So, the first is: This is a thing that real estate can do. The built environment is responsible for a massive percentage of global warming, and global warming is a massive threat. We’re not confused about that, I don’t think, in any way anymore. And so, we actually have a very rare opportunity to have a direct impact in the work that we do. And that is rare. It is very rare that you can take on a massive international issue and actually be able to do something about it. So, I think that’s really a big thing. I also think there’s a tendency to think it costs more.
We did our net zero building in Snowmass called Electric Pass Lodge. We call it “EPL” for short. And EPL, by the time we got done figuring out the systems and putting in the face change material and triple pane windows and earth tubes, and all these things that have to cost a fortune, we actually found out it cost a little less. And when we did the 1916th Street building, which is DaVita headquarters, the way that worked out is they actually got to decide gold or platinum in the building, and they said, “We want platinum,” and the increase in cost was two-and-a-half percent. So, it doesn’t have to be some sort of, “I either build a Tesla and that’s it.” There’s a bunch of stuff in between, and it’s really figured out at the margins.

Nick Greenhalgh:
Great. We’re onto our last closing question here. As a voice of experience, what’s something you’d like to pass on to our listeners?

Chris Frampton:
Oh, I hate being a voice of experience. I don’t know. Create terrific places. I mean, I’m assuming the people who are listening to this are interested in real estate development from an academic point of view and then moving on to their careers. And do good work. It’s so much more valuable than just about anything else. I love Twitter. I’ve got ADHD. I don’t really know. I shouldn’t say that, because it’s kind of rude to people who actually do. But I’ve got a really short attention span, so Twitter’s sort of perfect for me. And there’s RE Twitter. It’s full of real estate people.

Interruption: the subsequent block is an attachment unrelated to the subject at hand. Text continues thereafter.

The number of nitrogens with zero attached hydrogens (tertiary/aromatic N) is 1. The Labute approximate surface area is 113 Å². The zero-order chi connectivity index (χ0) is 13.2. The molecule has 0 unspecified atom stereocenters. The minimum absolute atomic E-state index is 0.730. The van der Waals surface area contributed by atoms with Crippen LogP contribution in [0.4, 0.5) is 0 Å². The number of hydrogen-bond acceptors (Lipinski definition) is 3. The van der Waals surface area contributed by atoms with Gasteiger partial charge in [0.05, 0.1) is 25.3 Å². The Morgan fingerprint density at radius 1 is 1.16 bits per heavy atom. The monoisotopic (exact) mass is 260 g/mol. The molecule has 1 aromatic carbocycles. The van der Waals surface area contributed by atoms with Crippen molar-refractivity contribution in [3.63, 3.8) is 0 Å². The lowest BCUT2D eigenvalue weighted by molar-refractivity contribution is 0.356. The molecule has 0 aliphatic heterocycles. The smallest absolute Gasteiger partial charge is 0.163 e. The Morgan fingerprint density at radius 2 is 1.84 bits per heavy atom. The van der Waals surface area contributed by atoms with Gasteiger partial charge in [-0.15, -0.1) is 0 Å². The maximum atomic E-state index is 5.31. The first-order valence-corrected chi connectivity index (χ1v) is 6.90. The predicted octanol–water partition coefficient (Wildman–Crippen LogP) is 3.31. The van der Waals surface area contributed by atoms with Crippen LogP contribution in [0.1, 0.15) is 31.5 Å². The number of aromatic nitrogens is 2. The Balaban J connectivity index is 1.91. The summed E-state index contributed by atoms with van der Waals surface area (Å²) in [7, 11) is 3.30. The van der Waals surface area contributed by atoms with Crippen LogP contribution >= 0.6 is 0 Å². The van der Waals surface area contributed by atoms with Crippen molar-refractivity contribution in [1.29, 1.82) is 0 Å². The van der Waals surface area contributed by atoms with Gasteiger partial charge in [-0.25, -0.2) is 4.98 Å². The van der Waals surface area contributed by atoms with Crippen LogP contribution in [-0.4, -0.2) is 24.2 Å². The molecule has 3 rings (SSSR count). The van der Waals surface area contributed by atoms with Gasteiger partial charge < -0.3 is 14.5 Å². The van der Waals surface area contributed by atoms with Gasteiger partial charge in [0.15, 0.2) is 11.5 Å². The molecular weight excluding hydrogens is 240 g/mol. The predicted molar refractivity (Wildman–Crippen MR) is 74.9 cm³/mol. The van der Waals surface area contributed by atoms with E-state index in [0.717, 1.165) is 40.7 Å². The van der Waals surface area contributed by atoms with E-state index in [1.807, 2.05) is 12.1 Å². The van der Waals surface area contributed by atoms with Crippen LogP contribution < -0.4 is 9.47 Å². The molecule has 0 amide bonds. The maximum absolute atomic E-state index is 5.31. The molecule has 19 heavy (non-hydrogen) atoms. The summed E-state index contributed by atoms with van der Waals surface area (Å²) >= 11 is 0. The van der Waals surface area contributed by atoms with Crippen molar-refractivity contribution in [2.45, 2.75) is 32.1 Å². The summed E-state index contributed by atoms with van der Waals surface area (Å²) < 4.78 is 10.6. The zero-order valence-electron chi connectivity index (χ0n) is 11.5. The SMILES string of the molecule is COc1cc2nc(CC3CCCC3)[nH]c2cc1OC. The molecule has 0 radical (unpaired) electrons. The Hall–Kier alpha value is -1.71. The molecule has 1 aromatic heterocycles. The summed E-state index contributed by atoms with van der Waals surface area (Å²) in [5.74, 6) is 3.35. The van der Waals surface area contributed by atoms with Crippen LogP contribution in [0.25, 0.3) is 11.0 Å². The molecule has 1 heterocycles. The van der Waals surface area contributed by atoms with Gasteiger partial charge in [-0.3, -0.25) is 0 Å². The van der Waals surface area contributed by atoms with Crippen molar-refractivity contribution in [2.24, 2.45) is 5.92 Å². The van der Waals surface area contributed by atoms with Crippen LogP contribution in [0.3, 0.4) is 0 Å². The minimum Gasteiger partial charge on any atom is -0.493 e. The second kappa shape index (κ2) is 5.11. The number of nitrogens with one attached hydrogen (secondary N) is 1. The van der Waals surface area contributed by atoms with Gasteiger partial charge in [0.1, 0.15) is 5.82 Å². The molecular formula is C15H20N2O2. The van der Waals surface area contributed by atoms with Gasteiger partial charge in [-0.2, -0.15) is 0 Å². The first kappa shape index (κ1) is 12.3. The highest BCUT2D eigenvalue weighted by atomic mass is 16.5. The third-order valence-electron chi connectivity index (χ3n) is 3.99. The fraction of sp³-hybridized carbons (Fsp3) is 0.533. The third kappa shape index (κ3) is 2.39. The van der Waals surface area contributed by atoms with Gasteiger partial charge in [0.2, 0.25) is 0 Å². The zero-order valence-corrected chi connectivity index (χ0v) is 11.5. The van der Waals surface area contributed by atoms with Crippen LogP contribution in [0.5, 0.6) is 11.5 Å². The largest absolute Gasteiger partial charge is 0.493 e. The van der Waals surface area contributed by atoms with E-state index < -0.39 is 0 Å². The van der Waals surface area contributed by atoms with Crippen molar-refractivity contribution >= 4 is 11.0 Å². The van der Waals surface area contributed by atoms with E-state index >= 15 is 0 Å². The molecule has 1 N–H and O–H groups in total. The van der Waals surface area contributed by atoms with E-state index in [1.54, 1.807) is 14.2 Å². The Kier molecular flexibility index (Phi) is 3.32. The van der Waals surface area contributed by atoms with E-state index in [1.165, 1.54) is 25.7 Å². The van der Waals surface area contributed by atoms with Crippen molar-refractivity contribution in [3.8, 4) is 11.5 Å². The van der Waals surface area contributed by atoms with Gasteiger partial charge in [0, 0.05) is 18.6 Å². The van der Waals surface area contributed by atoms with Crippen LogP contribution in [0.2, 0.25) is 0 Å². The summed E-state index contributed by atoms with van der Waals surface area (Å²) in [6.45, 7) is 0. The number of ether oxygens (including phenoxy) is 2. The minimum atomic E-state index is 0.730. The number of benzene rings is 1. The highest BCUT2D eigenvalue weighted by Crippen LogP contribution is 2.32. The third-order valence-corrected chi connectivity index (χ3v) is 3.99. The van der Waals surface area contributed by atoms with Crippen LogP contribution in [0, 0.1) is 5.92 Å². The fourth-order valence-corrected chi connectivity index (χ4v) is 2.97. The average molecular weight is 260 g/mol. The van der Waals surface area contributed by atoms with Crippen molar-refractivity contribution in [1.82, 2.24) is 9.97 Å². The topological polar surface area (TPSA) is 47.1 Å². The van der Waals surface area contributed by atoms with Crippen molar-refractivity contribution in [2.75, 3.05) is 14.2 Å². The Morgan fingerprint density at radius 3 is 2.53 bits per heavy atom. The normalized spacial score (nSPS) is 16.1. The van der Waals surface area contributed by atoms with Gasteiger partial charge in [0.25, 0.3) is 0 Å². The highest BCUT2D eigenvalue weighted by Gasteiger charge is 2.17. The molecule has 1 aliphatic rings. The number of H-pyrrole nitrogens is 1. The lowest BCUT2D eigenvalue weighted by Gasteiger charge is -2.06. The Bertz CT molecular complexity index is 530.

But it’s mostly, as far as I can tell, bros talking about how to cold call people about self-storage, and how they set up their yields, and what they did to get the loan, and blah, blah, blah, blah, blah. Don’t do that. Just don’t do it. We don’t need another self-storage unit ever. And, yes, you’ll make money, and I’m sure it’s important, but that amount of work could be put into lots of great things. And by the way, I will not accept, “But it’s a nice self-storage.” No, it doesn’t matter. It’s self-storage. No, I would say: Do great work.

Nick Greenhalgh:
Great. Well, that was Chris Frampton, CEO of East West Partners, joining us on this edition of the VOE Podcast from the Daniels College of Business. Chris, thank you so much for your time and your insightful advice.

Chris Frampton:
Thanks for having me.

Nick Greenhalgh:
For more on this episode, including additional details on East West’s progress at Cherry Creek West and more insights from that Downtown Denver Partnership report, be sure to check out our show notes. You can find those and more at daniels dot du dot edu slash voe dash podcast. And, if that wasn’t enticing enough, Chris answered two additional student questions on how he spurned a career in journalism to join the family development business and what sustainability practices he thinks will become commonplace in future projects. The VOE Podcast is an extension of Voices of Experience, the signature speaker series at the Daniels College of Business, sponsored by US Bank. Patrick Orr and Chloe Smith are our sound engineers, alumnus Joshua Metzel wrote our theme and I’m Nick Greenhalgh. Until next time, be sure to subscribe and leave us a rating and review.